Tyler Kingkade is a Huffington Post reporter focused on higher education and millennials. A look at his author page yields an appreciation of the sorts of stories he finds compelling: campus sexual assault and high school sexual assault. In addition to keeping up with these crime-and-justice topics, Kingkade has lately covered a softer type of news:
“Why The Huffington Post Is Going On A Sleep Tour On College Campuses,” reads the headline of an April 8 story.
Two days later, Kingkade turned in this follow-up: “What People On Campus Are Saying About HuffPost’s College Sleep Tour.” Very positive things, as it turns out.
Both of those stories carry a heavy dose of branding. The first links to a story about the new book of Huffington Post Media Group Editor-in-Chief Arianna Huffington, “The Sleep Revolution: Transforming Your Life, One Night at a Time.” The second promotes the #SleepRevolution hashtag and includes social-media activity surrounding the college tour.
Every nonfiction author should have the URL power that has greeted “The Sleep Revolution.” Here’s an inventory of some Huffington Post pieces that are associated in some way with the book:
March 21: “Announcing the Sleep Revolution College Tour” by Arianna Huffington
March 30: “The Sleep Revolution: Transforming Your Life, One Night at a Time,” by Arianna Huffington
April 4: “Arianna Huffington: My Guide to a Better Night’s Sleep” by Arianna Huffington
April 4: “Arianna: Office Nap Rooms Will Soon Be As Common As Conference Rooms” by Huffington Post reporter Willa Frej
April 4: “Why Sleep Is Arianna Huffington’s Superpower” by Jeena Cho (Forbes)
April 5 “Arianna Highlights Pro Athletes Who Have Improved Their Game Thanks To Sleep” by Huffington Post reporter Willa Frej
April 6: “Arianna: ‘Orgasms Are Mother Nature’s Ambien’” Huffington Post assignment editor Alana Horowitz Satlin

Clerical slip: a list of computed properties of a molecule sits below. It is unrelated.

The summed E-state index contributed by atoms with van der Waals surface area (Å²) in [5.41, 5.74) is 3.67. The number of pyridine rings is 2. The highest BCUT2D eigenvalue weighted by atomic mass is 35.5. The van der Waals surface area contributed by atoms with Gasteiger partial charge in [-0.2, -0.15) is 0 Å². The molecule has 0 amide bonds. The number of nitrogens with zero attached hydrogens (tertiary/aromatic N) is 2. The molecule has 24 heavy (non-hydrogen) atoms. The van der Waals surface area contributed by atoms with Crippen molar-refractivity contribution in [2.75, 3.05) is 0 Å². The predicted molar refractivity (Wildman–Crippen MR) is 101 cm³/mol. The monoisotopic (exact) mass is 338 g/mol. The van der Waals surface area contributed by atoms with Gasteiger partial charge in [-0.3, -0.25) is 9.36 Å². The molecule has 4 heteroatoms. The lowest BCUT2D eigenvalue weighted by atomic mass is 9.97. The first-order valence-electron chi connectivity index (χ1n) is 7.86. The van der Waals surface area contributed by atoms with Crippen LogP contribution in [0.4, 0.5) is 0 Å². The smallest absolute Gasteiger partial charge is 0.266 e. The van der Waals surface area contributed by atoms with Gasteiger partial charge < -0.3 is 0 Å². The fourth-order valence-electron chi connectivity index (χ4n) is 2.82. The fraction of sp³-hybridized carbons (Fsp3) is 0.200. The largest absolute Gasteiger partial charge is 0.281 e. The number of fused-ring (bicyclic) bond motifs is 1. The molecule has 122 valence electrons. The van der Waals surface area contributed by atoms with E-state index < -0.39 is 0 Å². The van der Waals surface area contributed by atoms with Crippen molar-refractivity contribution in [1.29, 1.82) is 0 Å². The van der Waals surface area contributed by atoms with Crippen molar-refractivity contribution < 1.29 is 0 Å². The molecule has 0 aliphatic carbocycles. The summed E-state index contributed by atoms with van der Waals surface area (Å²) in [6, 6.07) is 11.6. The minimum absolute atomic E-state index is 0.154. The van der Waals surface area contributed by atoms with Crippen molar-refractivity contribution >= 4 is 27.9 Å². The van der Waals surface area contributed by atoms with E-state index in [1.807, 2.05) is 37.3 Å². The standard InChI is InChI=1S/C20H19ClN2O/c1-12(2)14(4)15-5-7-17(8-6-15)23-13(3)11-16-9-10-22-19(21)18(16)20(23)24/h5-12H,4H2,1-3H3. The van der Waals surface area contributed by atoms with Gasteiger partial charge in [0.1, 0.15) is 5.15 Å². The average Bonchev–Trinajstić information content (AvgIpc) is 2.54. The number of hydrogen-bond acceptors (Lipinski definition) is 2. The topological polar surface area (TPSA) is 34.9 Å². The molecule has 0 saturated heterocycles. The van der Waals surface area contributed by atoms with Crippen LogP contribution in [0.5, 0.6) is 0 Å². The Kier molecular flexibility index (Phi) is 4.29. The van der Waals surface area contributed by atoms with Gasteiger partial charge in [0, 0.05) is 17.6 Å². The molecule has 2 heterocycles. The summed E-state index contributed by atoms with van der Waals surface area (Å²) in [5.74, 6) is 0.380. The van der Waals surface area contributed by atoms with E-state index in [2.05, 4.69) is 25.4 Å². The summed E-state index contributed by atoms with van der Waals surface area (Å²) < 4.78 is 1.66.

April 6: “My Q and A With Jennifer Aniston On Her Secrets To A Good Night’s Sleep” by Arianna Huffington
April 8: “Why The Huffington Post Is Going On A Sleep Tour On College Campuses,” by Kingkade
April 8: “The Sleep Revolution: Sleep Your Way to the Top” by Author, Wife, Mother, Homemaker, Writer Catherine Nagle
April 8: “Arianna Huffington And Airbnb Want You To Spend A Night In Her Sleep Paradise. Here’s How.” by Senior Lifestyle Editor Rebecca Shapiro
April 10: “Arianna Explains Her Bedtime Ritual To Fareed Zakaria” by Senior Front Page Editor Adam Goldberg Senior Front Page Editor
April 12: “Arianna On The One Thing That Will Make Your Health, Sex Life And Career Better” by Oprah Winfrey (O, The Oprah Magazine)
April 14: “Arianna Huffington On What You Should Never Do Tired” by editor Ryan Grenoble.
April 16: “Arianna Tells Bill Maher About Trump’s Lasting Contribution To American Life” by Trends Editor Lee Moran
April 18: “Arianna Helps Joe Scarborough Get A Better Night’s Sleep” by Assignment Editor Alana Horowitz Satlin
Citing that pile of links, several Huffington Post staffers have gently encouraged the Erik Wemple Blog to examine whether the finite editorial resources of the Huffington Post are being imprudently plowed into book promotion for the editor-in-chief. “Well, there’s no evidence of that,” retorts Huffington in a chat with the Erik Wemple Blog. In deference to her, the Huffington Post does commonly cover Arianna Huffington’s appearances on TV programs and the like.
Another flash point of internal gossip relates to the work of the Huffington Post’s new sleep reporter. In early February, the site announced that it was looking for a journalist with a “firm grasp of all that’s happening in the scientific field of sleep studies, a newsy eye for how sleep (and sleep-deprivation) influences major stories, and an appreciation of the way sleep unlocks new possibilities for us — as individuals and as a society — when we embrace it and give it the respect it deserves.”
For these responsibilities, the Huffington Post brought on Sarah Digiulio, who started posting items just before Huffington’s book launch. In her aggregational meanderings, Digiulio has found reason to link to “Sleep Revolution.” The deal with Digiulio, says Huffington, stems not from her book, but rather from the Huffington Post’s partnership with mattress maker Sleep Number, which was announced in December (Huffington says it took some time to find Digiulio). Per the three-year arrangement, Sleep Number serves as the sole sponsor of the site’s Sleep + Wellness section and benefits from a stream of native advertising. Said Huffington in announcing the deal: “I’m delighted to be partnering with Sleep Number, a company that truly shares HuffPost’s belief in sleep’s power to improve our lives in every way, from our health and happiness to our well-being and productivity.”
Those shared values surfaced just weeks after the partnership was announced. A Jan. 11 Huffington Post article under the byline of Senior Tech Editor Damon Beres carried this top:
Sleep Number’s ‘It Bed’ Transforms Itself To Improve Your Shut-Eye